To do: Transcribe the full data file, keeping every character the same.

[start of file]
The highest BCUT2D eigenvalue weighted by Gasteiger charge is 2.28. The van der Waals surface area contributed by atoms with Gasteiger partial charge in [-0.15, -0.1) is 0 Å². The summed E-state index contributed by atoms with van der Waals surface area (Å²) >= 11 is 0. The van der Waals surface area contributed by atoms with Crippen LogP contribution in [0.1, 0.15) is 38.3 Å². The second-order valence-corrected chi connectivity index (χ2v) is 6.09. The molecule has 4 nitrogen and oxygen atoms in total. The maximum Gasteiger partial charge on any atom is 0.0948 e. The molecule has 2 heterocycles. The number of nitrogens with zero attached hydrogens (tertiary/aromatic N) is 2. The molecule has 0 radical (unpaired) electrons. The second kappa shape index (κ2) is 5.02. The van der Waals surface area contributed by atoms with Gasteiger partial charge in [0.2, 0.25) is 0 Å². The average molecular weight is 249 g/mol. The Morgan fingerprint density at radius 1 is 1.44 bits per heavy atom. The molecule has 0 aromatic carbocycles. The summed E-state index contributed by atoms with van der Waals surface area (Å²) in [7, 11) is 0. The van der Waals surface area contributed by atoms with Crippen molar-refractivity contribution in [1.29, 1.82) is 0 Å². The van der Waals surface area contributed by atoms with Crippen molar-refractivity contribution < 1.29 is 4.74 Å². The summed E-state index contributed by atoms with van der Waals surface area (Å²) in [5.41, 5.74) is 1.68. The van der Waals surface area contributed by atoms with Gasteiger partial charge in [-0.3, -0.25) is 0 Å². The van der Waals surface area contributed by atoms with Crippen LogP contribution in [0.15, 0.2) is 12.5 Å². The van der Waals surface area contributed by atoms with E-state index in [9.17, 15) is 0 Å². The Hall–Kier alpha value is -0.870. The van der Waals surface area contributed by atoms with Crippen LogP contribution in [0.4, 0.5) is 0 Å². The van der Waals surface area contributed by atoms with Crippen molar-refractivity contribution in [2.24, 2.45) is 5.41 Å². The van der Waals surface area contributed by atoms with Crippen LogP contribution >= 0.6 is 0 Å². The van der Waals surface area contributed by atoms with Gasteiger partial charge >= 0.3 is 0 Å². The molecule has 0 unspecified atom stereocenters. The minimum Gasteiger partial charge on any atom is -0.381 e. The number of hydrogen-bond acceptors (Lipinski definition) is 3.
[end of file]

The highest BCUT2D eigenvalue weighted by Gasteiger charge is 2.28. The van der Waals surface area contributed by atoms with Gasteiger partial charge in [-0.15, -0.1) is 0 Å². The summed E-state index contributed by atoms with van der Waals surface area (Å²) >= 11 is 0. The van der Waals surface area contributed by atoms with Crippen LogP contribution in [0.1, 0.15) is 38.3 Å². The second-order valence-corrected chi connectivity index (χ2v) is 6.09. The molecule has 4 nitrogen and oxygen atoms in total. The maximum Gasteiger partial charge on any atom is 0.0948 e. The molecule has 2 heterocycles. The number of nitrogens with zero attached hydrogens (tertiary/aromatic N) is 2. The molecule has 0 radical (unpaired) electrons. The second kappa shape index (κ2) is 5.02. The van der Waals surface area contributed by atoms with Gasteiger partial charge in [0.2, 0.25) is 0 Å². The average molecular weight is 249 g/mol. The Morgan fingerprint density at radius 1 is 1.44 bits per heavy atom. The molecule has 0 aromatic carbocycles. The summed E-state index contributed by atoms with van der Waals surface area (Å²) in [7, 11) is 0. The van der Waals surface area contributed by atoms with Crippen molar-refractivity contribution in [1.29, 1.82) is 0 Å². The van der Waals surface area contributed by atoms with Crippen molar-refractivity contribution < 1.29 is 4.74 Å². The summed E-state index contributed by atoms with van der Waals surface area (Å²) in [5.41, 5.74) is 1.68. The van der Waals surface area contributed by atoms with Gasteiger partial charge in [-0.3, -0.25) is 0 Å². The van der Waals surface area contributed by atoms with Crippen LogP contribution in [0.15, 0.2) is 12.5 Å². The van der Waals surface area contributed by atoms with E-state index in [9.17, 15) is 0 Å². The Hall–Kier alpha value is -0.870. The van der Waals surface area contributed by atoms with Crippen LogP contribution in [0.4, 0.5) is 0 Å². The van der Waals surface area contributed by atoms with Crippen molar-refractivity contribution in [2.24, 2.45) is 5.41 Å². The van der Waals surface area contributed by atoms with Crippen LogP contribution >= 0.6 is 0 Å². The van der Waals surface area contributed by atoms with Gasteiger partial charge >= 0.3 is 0 Å². The molecule has 0 unspecified atom stereocenters. The minimum Gasteiger partial charge on any atom is -0.381 e. The number of hydrogen-bond acceptors (Lipinski definition) is 3.